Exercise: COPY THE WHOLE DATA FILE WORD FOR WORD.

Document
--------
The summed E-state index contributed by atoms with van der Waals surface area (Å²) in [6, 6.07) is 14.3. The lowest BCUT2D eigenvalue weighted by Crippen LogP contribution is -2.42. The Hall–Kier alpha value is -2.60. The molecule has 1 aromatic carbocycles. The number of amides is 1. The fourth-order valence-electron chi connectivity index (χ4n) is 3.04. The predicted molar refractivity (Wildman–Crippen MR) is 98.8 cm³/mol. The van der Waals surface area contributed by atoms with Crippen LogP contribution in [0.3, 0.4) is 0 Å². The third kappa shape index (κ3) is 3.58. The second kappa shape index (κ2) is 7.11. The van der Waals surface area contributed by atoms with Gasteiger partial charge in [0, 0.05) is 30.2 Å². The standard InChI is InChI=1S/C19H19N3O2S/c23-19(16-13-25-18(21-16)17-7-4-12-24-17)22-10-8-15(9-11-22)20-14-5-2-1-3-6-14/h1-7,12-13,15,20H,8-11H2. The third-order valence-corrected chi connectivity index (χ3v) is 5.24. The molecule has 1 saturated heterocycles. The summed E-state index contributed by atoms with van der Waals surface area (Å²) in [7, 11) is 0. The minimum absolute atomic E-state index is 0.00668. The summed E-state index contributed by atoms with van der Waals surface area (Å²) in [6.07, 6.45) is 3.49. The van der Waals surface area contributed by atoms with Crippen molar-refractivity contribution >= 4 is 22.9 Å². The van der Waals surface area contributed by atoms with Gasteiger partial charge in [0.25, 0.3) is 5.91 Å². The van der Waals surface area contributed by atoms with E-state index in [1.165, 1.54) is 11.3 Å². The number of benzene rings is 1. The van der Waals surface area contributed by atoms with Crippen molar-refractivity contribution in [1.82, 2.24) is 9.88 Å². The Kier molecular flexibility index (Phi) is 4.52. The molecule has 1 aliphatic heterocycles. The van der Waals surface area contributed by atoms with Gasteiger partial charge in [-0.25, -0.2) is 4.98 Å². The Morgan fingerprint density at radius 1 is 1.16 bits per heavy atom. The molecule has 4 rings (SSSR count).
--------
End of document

The summed E-state index contributed by atoms with van der Waals surface area (Å²) in [6, 6.07) is 14.3. The lowest BCUT2D eigenvalue weighted by Crippen LogP contribution is -2.42. The Hall–Kier alpha value is -2.60. The molecule has 1 aromatic carbocycles. The number of amides is 1. The fourth-order valence-electron chi connectivity index (χ4n) is 3.04. The predicted molar refractivity (Wildman–Crippen MR) is 98.8 cm³/mol. The van der Waals surface area contributed by atoms with Crippen LogP contribution in [0.3, 0.4) is 0 Å². The third kappa shape index (κ3) is 3.58. The second kappa shape index (κ2) is 7.11. The van der Waals surface area contributed by atoms with Gasteiger partial charge in [0, 0.05) is 30.2 Å². The standard InChI is InChI=1S/C19H19N3O2S/c23-19(16-13-25-18(21-16)17-7-4-12-24-17)22-10-8-15(9-11-22)20-14-5-2-1-3-6-14/h1-7,12-13,15,20H,8-11H2. The third-order valence-corrected chi connectivity index (χ3v) is 5.24. The molecule has 1 saturated heterocycles. The summed E-state index contributed by atoms with van der Waals surface area (Å²) in [7, 11) is 0. The minimum absolute atomic E-state index is 0.00668. The summed E-state index contributed by atoms with van der Waals surface area (Å²) in [6.07, 6.45) is 3.49. The van der Waals surface area contributed by atoms with Crippen molar-refractivity contribution >= 4 is 22.9 Å². The van der Waals surface area contributed by atoms with Gasteiger partial charge in [0.25, 0.3) is 5.91 Å². The van der Waals surface area contributed by atoms with E-state index in [1.165, 1.54) is 11.3 Å². The number of benzene rings is 1. The van der Waals surface area contributed by atoms with Crippen molar-refractivity contribution in [1.82, 2.24) is 9.88 Å². The Kier molecular flexibility index (Phi) is 4.52. The molecule has 1 aliphatic heterocycles. The van der Waals surface area contributed by atoms with Gasteiger partial charge in [-0.25, -0.2) is 4.98 Å². The Morgan fingerprint density at radius 1 is 1.16 bits per heavy atom. The molecule has 4 rings (SSSR count).